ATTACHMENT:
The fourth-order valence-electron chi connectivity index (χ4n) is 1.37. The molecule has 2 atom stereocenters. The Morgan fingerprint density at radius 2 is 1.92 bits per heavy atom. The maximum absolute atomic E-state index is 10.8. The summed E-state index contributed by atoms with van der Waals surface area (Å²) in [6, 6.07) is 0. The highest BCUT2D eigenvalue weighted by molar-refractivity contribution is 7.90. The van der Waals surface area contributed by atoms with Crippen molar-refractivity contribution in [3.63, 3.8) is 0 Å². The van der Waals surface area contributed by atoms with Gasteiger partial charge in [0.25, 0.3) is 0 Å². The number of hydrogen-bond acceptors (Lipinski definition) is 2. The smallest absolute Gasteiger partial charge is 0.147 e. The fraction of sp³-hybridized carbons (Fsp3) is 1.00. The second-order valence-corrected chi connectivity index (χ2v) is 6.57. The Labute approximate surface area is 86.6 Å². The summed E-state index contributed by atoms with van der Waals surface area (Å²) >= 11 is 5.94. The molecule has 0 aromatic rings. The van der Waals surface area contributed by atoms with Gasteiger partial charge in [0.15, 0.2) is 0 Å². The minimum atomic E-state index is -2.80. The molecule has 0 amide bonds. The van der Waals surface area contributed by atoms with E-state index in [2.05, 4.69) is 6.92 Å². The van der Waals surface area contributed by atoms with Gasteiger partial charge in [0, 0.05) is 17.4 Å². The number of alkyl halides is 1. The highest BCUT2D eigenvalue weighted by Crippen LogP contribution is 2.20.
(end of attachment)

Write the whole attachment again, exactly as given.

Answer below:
The fourth-order valence-electron chi connectivity index (χ4n) is 1.37. The molecule has 2 atom stereocenters. The Morgan fingerprint density at radius 2 is 1.92 bits per heavy atom. The maximum absolute atomic E-state index is 10.8. The summed E-state index contributed by atoms with van der Waals surface area (Å²) in [6, 6.07) is 0. The highest BCUT2D eigenvalue weighted by molar-refractivity contribution is 7.90. The van der Waals surface area contributed by atoms with Crippen molar-refractivity contribution in [3.63, 3.8) is 0 Å². The van der Waals surface area contributed by atoms with Gasteiger partial charge in [0.25, 0.3) is 0 Å². The number of hydrogen-bond acceptors (Lipinski definition) is 2. The smallest absolute Gasteiger partial charge is 0.147 e. The fraction of sp³-hybridized carbons (Fsp3) is 1.00. The second-order valence-corrected chi connectivity index (χ2v) is 6.57. The Labute approximate surface area is 86.6 Å². The summed E-state index contributed by atoms with van der Waals surface area (Å²) >= 11 is 5.94. The molecule has 0 aromatic rings. The van der Waals surface area contributed by atoms with Gasteiger partial charge in [0.15, 0.2) is 0 Å². The minimum atomic E-state index is -2.80. The molecule has 0 amide bonds. The van der Waals surface area contributed by atoms with E-state index in [2.05, 4.69) is 6.92 Å². The van der Waals surface area contributed by atoms with Gasteiger partial charge in [0, 0.05) is 17.4 Å². The number of alkyl halides is 1. The highest BCUT2D eigenvalue weighted by Crippen LogP contribution is 2.20.